cat and mouse(redirected from cat-and-mouse)
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Related to cat-and-mouse: cat-and-mouse game
cat and mouse
1. A phrase used to describe the suspenseful relationship between one being pursued and the pursuer. We've been hiding out here for days, and I can't handle this cat and mouse game any longer—I'm calling the police!
2. A phrase that describes how one plays with or teases someone before turning violent or vicious, likened to the way in which a cat toys with a mouse before killing it. If we have any hopes of getting the prisoner to crack, we need to play a cat and mouse game now, in the early stages of the interrogation.
3. A game in which children stand in a circle and raise their arms to let one player into the middle. Then, they lower their arms to keep out a second player, who is chasing the first. Let's play cat and mouse! I'll go first—everybody else, circle up!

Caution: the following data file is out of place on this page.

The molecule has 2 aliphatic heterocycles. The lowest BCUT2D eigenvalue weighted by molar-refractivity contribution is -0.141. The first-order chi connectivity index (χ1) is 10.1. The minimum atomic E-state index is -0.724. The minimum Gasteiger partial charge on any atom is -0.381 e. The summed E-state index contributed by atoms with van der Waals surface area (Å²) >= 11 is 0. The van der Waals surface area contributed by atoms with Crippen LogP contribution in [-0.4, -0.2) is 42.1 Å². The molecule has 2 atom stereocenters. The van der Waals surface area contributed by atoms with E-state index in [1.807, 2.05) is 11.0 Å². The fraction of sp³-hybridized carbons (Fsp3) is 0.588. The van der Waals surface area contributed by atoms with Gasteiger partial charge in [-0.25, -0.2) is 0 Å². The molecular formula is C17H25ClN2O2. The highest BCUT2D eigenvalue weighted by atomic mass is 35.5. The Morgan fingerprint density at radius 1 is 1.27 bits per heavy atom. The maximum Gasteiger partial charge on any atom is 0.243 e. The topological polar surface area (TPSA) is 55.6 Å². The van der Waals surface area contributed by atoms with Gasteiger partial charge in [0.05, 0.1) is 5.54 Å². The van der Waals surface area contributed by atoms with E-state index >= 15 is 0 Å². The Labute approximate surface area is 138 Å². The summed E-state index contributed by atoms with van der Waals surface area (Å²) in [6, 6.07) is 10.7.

(play) cat and ˈmouse (with somebody)(informal) (keep somebody) in a state of uncertainty, being sometimes kind, sometimes cruel: The police were playing cat and mouse with him; letting him feel safe in the hope that he would make a mistake and then they could arrest him. ♢ The authorities have been playing a cat-and-mouse game with the protestors.
This expression refers to the way a cat plays with a mouse before killing it.
cat and mouse, game of/to play
Toying with a helpless opponent or victim. The cat, ready to pounce, was recorded by Jonathan Swift (“She watches him as a cat would watch a mouse”). The cat-mouse analogy most often has been applied to authorities who may do as they wish with those in their power.